Let’s face it. They can provide medication therapy in SNF’s. SNF’s and Rest Homes have even begun to develop dementia-related units or wings, realizing that the primary focus of managing such patients is on the patients environment. Given this then, the only realistic benfit afforded these patients is a change in milieu. One marked with better staffing ratios and greater awareness (training and education) of behavioral and geriatric issues. So, is this an appropriate use of medicare and medicaid tax dollars? And what are the implications for the patient and/or their family during this acute-care-stabalization? Will the SNF’s hold the patient’s bed? Or do they directly or indirectly force them back into one of the most convoluted and beauracratic systems ever created?

Despite these disturbing and unsettling questions, the intent of this article is not to criticize the Nursing Home Industry, but rather to emphasize a simple but hard fact. Until we as a people and a society decide how we are going to better care for our elderly, it will do no good to point fingers at SNF’s, hospitals, doctors, home health agencies, hospices, medicare, or any state or federal regulating body. And as tempted as we might be, we must realize that we have developed far too unrealistic expectations for psychiatry and for medicine in general. Despite all the marvels of science and technology, there still are numerous afflictions which medical science cannot adequately address — and natural aging, and all that comes with that falls into this category.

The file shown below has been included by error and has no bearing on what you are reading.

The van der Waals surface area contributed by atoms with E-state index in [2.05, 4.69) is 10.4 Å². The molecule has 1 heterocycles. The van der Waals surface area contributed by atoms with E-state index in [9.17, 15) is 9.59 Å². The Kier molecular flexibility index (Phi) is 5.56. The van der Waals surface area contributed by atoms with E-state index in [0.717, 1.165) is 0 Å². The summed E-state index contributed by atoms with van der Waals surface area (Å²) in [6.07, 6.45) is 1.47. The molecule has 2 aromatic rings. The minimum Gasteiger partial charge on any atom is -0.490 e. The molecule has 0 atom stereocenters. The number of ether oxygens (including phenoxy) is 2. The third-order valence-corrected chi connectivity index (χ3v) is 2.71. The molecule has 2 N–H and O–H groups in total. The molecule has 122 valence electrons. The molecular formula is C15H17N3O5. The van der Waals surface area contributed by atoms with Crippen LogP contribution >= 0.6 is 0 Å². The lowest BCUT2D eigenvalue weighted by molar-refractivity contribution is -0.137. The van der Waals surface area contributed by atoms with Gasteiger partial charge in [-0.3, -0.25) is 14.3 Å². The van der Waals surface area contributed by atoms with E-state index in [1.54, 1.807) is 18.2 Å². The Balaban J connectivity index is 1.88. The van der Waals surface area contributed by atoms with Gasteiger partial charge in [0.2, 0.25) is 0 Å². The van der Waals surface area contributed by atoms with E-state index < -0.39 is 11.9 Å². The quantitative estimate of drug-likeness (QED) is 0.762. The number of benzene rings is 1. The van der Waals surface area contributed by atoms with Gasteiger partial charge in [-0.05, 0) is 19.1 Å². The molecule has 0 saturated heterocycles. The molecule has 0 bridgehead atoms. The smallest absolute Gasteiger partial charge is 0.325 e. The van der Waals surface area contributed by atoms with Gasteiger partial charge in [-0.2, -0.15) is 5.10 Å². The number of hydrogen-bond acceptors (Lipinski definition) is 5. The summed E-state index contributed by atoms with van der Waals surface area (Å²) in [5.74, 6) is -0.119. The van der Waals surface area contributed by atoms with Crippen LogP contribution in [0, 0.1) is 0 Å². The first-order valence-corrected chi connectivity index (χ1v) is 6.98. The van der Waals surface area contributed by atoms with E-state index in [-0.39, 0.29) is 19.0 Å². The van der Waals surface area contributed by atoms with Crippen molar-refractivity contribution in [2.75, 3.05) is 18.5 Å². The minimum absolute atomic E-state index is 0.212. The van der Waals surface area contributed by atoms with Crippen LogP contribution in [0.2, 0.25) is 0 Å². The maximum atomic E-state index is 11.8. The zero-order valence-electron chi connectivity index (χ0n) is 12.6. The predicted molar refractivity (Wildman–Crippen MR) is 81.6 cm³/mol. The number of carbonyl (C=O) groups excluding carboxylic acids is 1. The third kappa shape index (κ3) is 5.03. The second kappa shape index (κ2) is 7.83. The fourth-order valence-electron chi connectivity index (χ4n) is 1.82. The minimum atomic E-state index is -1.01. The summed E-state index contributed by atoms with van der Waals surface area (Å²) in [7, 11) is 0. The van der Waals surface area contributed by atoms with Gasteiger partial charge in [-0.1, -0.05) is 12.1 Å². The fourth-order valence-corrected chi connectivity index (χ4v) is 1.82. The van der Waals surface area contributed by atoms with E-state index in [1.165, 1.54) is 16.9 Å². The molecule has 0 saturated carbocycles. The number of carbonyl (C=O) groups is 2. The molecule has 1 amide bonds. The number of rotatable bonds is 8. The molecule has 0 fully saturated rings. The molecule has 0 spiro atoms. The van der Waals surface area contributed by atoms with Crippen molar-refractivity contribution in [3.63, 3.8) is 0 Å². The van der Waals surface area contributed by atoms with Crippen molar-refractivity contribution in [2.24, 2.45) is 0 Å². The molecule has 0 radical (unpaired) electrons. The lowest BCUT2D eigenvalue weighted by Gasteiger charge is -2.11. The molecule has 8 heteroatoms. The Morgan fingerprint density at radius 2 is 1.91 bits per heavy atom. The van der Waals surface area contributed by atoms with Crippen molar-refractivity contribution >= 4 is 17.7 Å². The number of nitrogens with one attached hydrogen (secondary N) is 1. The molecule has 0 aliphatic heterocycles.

Consequently, as the Baby Boomer generation is rapidly approaching this developmental milestone, perhaps the following recommendations are a reasonable starting point: